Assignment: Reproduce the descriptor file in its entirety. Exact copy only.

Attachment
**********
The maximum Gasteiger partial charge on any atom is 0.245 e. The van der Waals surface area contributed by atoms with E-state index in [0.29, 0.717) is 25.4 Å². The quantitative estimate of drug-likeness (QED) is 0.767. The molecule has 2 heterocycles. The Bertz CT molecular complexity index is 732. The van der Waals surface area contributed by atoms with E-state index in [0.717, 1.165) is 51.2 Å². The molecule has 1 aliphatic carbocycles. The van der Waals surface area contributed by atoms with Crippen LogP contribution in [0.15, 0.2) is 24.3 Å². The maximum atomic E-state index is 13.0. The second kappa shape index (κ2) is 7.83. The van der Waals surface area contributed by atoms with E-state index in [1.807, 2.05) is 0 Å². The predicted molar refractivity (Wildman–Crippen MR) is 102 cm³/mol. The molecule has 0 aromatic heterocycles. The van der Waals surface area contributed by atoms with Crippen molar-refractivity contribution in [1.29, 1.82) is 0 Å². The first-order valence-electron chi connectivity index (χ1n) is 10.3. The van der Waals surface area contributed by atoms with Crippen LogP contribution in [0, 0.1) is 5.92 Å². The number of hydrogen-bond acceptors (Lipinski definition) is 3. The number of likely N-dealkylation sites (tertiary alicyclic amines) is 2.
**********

The maximum Gasteiger partial charge on any atom is 0.245 e. The van der Waals surface area contributed by atoms with E-state index in [0.29, 0.717) is 25.4 Å². The quantitative estimate of drug-likeness (QED) is 0.767. The molecule has 2 heterocycles. The Bertz CT molecular complexity index is 732. The van der Waals surface area contributed by atoms with E-state index in [0.717, 1.165) is 51.2 Å². The molecule has 1 aliphatic carbocycles. The van der Waals surface area contributed by atoms with Crippen LogP contribution in [0.15, 0.2) is 24.3 Å². The maximum atomic E-state index is 13.0. The second kappa shape index (κ2) is 7.83. The van der Waals surface area contributed by atoms with E-state index in [1.807, 2.05) is 0 Å². The predicted molar refractivity (Wildman–Crippen MR) is 102 cm³/mol. The molecule has 0 aromatic heterocycles. The van der Waals surface area contributed by atoms with Crippen molar-refractivity contribution in [1.29, 1.82) is 0 Å². The first-order valence-electron chi connectivity index (χ1n) is 10.3. The van der Waals surface area contributed by atoms with Crippen LogP contribution in [0, 0.1) is 5.92 Å². The number of hydrogen-bond acceptors (Lipinski definition) is 3. The number of likely N-dealkylation sites (tertiary alicyclic amines) is 2.